Rapid antigen test, symptoms developed <1 week ago | 0.2x | 196x |

Rapid antigen test, symptoms developed >1 week ago | 0.5x | 128x |

Rapid NAAT, all brands | 0.05x | 87x |

Rapid NAAT: Cepheid Xpert Xpress | probably very low, see calculation | 36x |

Rapid NAAT: Abbot ID Now | 0.4x | 243x |

# Caveats about infectiousness

From what I've read, while NAATs are highly specific to COVID viral RNA, they don't differentiate as well between infectious and non-infectious people. (Non-infectious people might have the virus, but in low levels, or in inactive fragments that have already been neutralized by the immune system) [6] [7]. I haven't yet found sensitivity and specificity numbers for NAATs in detecting infectiousness as opposed to illness, but you should assume that the Bayes factor for infectiousness given a positive NAAT result is lower than the ones for illness listed above.

Relatedly, the sensitivity of rapid antigen tests is typically measured against RT-PCR as the "source of truth". If RT-PCR isn't very specific to infectious illness, then this would result in underreporting the sensitivity of rapid antigen tests in detecting infectiousness. So I'd guess that if your rapid antigen test returns negative, you can be somewhat more confident that you aren't infectious than the Bayes factors listed above would imply.

# What if I take multiple tests?

A neat thing about Bayes factors is that you can multiply them together! In theory, if you tested negative twice, with a Bayes factor of 0.1 each time, you can multiply your initial odds of having the disease by .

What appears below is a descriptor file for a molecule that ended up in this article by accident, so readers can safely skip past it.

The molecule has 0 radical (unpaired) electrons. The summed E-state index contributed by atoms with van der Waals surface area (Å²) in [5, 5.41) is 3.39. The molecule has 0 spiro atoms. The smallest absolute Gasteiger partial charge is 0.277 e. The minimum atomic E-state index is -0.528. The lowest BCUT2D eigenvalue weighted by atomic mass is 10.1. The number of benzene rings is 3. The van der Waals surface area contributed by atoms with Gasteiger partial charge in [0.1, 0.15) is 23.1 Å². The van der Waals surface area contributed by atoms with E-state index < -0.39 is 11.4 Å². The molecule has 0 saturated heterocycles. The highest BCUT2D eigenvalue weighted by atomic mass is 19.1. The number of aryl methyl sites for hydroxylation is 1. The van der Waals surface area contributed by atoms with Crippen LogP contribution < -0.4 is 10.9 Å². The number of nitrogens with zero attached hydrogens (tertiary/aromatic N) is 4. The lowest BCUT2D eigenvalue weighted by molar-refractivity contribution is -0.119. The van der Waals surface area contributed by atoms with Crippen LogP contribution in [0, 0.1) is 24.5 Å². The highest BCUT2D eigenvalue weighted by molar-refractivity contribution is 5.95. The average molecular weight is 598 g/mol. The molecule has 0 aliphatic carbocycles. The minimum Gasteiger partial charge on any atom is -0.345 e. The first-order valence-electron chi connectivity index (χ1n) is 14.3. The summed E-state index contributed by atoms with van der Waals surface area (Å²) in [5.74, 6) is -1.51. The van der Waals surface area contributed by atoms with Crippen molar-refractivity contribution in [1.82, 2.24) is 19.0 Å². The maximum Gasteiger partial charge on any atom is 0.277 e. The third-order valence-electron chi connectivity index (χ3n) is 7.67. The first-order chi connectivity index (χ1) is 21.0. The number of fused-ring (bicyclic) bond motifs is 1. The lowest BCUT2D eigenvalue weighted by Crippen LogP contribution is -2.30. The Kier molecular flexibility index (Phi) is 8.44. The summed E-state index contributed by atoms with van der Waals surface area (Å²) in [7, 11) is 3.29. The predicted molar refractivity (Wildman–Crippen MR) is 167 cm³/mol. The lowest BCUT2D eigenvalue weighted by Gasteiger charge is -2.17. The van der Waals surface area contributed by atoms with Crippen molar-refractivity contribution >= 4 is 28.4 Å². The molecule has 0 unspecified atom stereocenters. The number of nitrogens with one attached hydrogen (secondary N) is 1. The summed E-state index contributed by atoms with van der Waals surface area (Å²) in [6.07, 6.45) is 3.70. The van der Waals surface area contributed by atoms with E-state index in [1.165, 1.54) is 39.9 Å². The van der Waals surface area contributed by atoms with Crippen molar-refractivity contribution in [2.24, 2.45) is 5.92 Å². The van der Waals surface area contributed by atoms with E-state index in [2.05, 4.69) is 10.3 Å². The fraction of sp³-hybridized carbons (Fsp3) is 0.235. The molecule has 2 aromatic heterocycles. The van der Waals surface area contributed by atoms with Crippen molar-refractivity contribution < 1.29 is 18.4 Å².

I say "in theory" because this is only true if the test results are independent and uncorrelated, and I'm not sure that assumption holds for COVID tests (or medical tests in general). If you get a false negative because you have a low viral load, or because you have an unusual genetic variant of COVID that's less likely to be amplified by PCR*, presumably that will cause correlated failures across multiple tests. My guess is that each additional test gives you a less-significant update than the first one.

**This scenario is just speculation, I'm not actually sure what the main causes of false negatives are for PCR tests.*

# Use with microCOVID

If you use microCOVID.org to track your risk, then you can use your test results to adjust your number of microCOVIDs. For not-too-high numbers of microCOVIDs, the computation is easy: just multiply your initial microCOVIDs by the Bayes factor for your test. For example, if you started with 1,000 microCOVIDs, and you tested negative on a rapid NAAT with a Bayes factor of 0.05, then after the test you have microCOVIDs.

The above is an approximation. The precise calculation involves converting your microCOVIDs to odds first:

- Express your microCOVIDs as odds: